Here at Munsell, we’re obsessed with color. Luminosity, saturation, tone: we specialize in all elements of color. Our brain chemistry ensures that we as humans interact on a deep level with color, which is part of the reason we take it so seriously. You may remember from a previous blog entry that we love infographics for color and about color. Check out some of our new favorites!
Infograph #1: The Psychology of Color
Complex and simple at the same time, The Psychology of Color helps break down why and how our brains operate in regard to color. They lay out rooms like a dollhouse to explain paint choices, outline common associations with primary, secondary, and tertiary colors, and even explore the way color and color perception are used in advertising. Did you know that Red not only makes you hungry, but pushes you to fail at tests?
Infograph #1.5: The Psychology of Color for Web Design
The Psychology of Color for Web Design helps highlight the ways designers can utilize color in graphic media and website creation. It also dabbles in corporate color psychology, by breaking down some of the top sites’ color schemes and condensing each into a smudge of colors. According to the image, orange is inviting and green is balanced.
Infograph #1.75: What Your Web Design Says About You
Here, we see a combination of the previous two color infographs. What Your Web Design Says about You details what design choices say about their designers by looking at color science and font choice. This can help you to pair font and color choices, but the graphic has more fun tidbits of trivia. For example: the favorite color among Westerners younger than eighteen is green, but for those older than fifty, green preferences have been absorbed by purple.
Infograph #2: Flags by Colors
Infograph #3: Colors in Culture
Another multi-cultural color infographic, Colors in Culture examines the ways in which different ethnic, religious, or geographical cultures relate to color. Cross-listing eighty-four characteristics, ten cultures, and twelve colors, this graphic lets you easily compare and contrast color psychologies. While “evil” is represented by the color black across cultures, it also represents authority and style. Happiness could be red, white, green, or yellow, depending on where you are and who you’re talking to.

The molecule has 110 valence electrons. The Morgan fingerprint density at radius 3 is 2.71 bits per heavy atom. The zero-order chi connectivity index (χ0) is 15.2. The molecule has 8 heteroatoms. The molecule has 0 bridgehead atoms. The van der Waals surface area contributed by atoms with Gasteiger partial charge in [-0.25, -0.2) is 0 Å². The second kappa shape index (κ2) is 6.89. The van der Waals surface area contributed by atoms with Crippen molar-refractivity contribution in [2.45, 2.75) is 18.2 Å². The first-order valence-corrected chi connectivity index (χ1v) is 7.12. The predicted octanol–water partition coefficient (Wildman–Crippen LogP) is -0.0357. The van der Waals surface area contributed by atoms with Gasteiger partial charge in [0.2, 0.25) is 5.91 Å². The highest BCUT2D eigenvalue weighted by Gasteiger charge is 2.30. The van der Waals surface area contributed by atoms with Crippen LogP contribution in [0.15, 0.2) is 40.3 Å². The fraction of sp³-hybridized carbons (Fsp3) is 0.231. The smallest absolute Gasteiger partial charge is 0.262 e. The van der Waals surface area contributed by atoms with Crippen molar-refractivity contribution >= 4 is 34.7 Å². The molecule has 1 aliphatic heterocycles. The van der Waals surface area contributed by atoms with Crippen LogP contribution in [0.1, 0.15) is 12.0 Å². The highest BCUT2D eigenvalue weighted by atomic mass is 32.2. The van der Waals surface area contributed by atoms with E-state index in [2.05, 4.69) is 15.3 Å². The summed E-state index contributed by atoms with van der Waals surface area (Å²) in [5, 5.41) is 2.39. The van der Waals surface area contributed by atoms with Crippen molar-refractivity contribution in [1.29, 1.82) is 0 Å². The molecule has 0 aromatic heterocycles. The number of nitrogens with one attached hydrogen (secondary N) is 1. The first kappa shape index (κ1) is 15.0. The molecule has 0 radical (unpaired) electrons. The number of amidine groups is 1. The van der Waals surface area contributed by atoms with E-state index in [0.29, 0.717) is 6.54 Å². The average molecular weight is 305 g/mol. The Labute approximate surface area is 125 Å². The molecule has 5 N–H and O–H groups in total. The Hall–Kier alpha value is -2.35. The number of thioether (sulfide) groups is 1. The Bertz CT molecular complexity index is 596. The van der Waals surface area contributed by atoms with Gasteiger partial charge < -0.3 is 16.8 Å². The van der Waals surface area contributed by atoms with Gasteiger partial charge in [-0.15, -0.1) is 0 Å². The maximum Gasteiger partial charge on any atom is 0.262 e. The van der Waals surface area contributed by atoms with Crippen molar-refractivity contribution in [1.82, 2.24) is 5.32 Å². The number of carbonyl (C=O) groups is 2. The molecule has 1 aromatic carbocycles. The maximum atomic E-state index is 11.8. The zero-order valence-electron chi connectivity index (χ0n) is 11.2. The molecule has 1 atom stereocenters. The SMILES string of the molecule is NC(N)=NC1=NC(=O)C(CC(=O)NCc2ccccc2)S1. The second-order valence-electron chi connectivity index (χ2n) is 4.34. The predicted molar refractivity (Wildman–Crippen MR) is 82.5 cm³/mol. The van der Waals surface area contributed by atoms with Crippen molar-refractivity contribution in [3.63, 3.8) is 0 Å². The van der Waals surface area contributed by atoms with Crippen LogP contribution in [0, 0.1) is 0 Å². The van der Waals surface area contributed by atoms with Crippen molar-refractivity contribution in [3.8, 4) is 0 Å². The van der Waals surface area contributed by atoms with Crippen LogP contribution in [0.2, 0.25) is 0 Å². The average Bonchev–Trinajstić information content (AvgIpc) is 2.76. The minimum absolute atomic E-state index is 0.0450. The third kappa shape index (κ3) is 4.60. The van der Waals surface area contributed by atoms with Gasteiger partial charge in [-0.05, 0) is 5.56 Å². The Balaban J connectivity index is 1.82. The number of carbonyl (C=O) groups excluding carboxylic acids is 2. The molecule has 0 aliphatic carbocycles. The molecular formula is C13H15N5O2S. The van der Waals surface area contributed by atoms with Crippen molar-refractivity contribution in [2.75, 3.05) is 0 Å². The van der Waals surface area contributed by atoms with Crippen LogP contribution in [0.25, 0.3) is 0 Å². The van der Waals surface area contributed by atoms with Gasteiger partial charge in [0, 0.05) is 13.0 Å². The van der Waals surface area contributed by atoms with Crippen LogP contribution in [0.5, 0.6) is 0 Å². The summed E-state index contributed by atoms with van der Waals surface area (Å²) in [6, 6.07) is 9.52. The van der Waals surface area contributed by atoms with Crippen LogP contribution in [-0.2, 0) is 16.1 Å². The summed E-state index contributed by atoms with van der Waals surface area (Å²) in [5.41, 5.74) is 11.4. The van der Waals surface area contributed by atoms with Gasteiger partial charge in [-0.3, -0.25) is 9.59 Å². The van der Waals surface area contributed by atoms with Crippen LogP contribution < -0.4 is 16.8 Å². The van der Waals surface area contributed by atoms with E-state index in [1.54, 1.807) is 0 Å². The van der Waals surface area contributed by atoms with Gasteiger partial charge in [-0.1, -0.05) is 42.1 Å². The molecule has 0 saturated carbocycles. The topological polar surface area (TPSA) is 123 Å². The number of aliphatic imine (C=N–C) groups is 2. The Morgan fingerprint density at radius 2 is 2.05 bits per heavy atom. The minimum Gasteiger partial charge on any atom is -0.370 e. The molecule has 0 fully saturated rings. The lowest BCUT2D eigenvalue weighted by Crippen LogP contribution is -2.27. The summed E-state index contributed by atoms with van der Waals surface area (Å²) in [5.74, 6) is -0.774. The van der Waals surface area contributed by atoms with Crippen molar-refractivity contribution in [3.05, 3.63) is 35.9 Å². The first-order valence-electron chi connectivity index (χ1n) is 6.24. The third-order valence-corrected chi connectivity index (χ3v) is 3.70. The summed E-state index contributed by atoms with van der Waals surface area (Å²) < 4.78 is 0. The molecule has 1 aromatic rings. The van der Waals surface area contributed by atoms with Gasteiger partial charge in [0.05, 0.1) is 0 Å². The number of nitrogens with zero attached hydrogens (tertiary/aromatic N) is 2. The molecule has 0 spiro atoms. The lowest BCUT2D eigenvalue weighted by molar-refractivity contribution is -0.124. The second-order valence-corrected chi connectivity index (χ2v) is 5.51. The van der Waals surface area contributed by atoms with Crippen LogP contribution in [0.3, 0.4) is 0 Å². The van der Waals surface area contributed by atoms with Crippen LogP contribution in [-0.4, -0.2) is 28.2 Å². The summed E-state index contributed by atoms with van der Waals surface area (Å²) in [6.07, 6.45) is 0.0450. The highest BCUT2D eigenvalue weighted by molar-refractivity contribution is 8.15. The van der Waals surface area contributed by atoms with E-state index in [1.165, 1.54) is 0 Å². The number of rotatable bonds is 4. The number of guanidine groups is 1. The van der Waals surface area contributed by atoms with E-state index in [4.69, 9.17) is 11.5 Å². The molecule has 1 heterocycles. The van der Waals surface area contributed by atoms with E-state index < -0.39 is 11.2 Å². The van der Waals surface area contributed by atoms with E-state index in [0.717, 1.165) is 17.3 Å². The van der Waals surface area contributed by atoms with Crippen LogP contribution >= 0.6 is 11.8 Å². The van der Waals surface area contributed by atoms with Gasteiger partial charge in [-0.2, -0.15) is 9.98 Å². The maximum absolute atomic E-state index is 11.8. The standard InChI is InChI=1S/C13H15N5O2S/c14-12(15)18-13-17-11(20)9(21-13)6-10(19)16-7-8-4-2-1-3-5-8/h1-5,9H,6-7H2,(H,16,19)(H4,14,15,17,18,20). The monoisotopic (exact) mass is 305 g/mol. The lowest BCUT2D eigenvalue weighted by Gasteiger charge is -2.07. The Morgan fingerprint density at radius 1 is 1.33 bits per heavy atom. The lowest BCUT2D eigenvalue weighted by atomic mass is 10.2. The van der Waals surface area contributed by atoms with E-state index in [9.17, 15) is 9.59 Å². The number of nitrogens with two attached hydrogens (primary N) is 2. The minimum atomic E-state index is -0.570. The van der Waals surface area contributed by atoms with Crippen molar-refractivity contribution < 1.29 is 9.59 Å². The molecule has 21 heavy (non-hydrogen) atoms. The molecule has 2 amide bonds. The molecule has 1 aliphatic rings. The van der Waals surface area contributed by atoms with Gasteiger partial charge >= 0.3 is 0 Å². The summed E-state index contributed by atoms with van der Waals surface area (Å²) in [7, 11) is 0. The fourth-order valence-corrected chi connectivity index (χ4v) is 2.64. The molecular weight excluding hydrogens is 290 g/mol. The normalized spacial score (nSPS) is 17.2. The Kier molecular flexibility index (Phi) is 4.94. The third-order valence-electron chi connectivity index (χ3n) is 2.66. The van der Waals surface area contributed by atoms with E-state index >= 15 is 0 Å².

Infograph #4, #4.5: the Colors of the [Social] Web
Colourlovers.com serves up a double dose of color infographic mania. The first, Colors of the Social World (Wide Web), takes a look at which colors predominate specifically within the realm of social media. From logos to customized themes, sky blue is the clear favorite.
The sequel, The Colors of the Web, looked at color online in a broader sense. Instead of limiting their research to social media, it looks at the brand colors of the top one hundred sites in the world. These infographics looks at color distribution by state, industry, and gender, too, as well as the colors associated with keywords and popular personalities or celebrities.
Infograph #5: the Influence of Color
The Influence of Color inspects some of the practical hows and whys in color. 85% of consumers base their purchases on color and recognize their favorite brands through color. Thus, businesses shift their color schemes to target different demographics and elicit different emotions.
We did promise to share more of these so we hope you enjoy them as much as we do. If you have any color infographics that are your favorites, send them our way.